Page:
Therewith, we opted to use ivabradine (5 mg b.i.d.) to treat her stable angina. We checked her Quantitative Myasthenia Gravis test (QMG), Myasthenia Gravis-specific Activities of Daily Living scale (MG-ADL), and the CCS score before therapy and at regular intervals over 1 year and the 6-minute walking test (6-MWT) was also performed once a week for 4 weeks (Figure 2). Significant improvement of the cardiac symptoms was observed, with angina persisting only after strenuous exercises (CCS class 1). Ivabradine dosage was increased (7.5 mg b.i.d.) which resulted in the patient being asymptomatic after one month. The MG symptoms were not exacerbated during this new treatment.
All studies were performed after the consent of the patient.
Stable angina management focuses on symptom extinction . Drug therapy for stable angina includes antiplatelet agents, lipid-lowering drugs, beta-blockers, and angiotensin I-converting enzyme (ACE) inhibitors, which help decrease the incidence of myocardium ischemia and increase patient survival . In addition, nitrates, calcium-channel blockers, trimetazidine, and ivabradine decrease the symptoms and episodes of myocardial ischemia, improving the patient’s quality of life . According to cardiologic guidelines, stable angina therapy should be initiated with these medications, which can decrease morbidity and mortality and, when necessary, combine them with medications to control angina and decrease myocardial ischemia . However, many of these drugs have the potential to exacerbate MG symptoms and are contraindicated or should be used with caution by MG patients. The literature is limited to report the use of cardiologic medications in MG patients.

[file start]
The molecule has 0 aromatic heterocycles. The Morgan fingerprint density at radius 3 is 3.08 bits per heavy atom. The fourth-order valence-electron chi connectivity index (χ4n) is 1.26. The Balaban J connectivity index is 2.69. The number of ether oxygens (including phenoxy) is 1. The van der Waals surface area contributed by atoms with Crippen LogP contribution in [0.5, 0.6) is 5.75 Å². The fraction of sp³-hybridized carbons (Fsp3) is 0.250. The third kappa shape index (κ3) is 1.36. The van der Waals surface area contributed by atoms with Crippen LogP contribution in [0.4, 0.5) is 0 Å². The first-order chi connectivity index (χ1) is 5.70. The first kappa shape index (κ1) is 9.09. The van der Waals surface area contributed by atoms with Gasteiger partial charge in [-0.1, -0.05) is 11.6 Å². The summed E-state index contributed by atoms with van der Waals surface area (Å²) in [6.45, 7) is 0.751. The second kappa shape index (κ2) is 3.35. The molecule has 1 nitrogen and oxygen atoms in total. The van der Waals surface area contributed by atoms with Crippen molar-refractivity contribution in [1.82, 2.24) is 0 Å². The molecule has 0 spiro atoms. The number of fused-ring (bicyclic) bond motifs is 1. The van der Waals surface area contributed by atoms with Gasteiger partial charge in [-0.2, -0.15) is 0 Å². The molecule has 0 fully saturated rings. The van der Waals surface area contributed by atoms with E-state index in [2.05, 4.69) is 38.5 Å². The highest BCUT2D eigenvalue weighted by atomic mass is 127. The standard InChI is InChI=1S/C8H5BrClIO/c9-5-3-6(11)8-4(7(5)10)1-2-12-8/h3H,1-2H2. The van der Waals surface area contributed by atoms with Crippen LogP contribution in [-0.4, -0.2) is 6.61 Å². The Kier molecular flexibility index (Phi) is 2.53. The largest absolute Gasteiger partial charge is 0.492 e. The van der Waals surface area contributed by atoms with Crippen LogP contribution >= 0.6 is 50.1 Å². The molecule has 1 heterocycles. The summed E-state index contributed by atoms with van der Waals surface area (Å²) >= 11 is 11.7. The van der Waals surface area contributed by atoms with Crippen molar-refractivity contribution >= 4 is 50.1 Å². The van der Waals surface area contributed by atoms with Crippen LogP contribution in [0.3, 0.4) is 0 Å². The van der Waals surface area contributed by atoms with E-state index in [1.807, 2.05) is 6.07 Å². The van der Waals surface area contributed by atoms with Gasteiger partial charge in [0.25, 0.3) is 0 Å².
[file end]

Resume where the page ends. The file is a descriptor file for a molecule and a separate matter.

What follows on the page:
Nitrates are safe for use by MG patients, since there are no reports contraindicating the use of nitrates (fast-acting or long-acting) in MG patients, but unfortunately this drug had no beneficial response in our patient. Metoprolol provided an improvement in her angina symptoms, but this therapy was not tolerated because it exacerbated the patient’s MG symptoms. Indeed, beta-blockers and calcium-channel blockers have been described as causing a worsening of MG symptoms. Trimetazidine was also reported to cause a neuromuscular junction transmission defect in experimental animal models . Therefore, it makes sense to avoid this drug in treating these patients.
Ivabradine is a new drug which acts by inhibiting the sinoatrial node funny () current by selectively blocking HCN (hyperpolarization-activated, cyclonucleotide-gated) ion channels . These channels are responsible for the current and have four distinct isoforms, which are expressed in the heart, retina, and brain . Therefore, because HCN channels are not expressed in other systems, it is probable that their inhibition does not interfere in muscle contraction or neuromuscular transmission. Indeed, the blockage of channels causes a reduction in myocardial oxygen demand without changing cardiac inotropism or arterial pressure . So, ivabradine has been indicated for use in the treatment of stable angina or when there are contraindications to using beta-blockers, such as in MG patients. Although these findings should be confirmation in larger series, we believe that our report contributes to affirming that ivabradine can be considered an effective and safe drug option for the treatment of stable angina in MG patients.
The authors declare that they have no competing interests.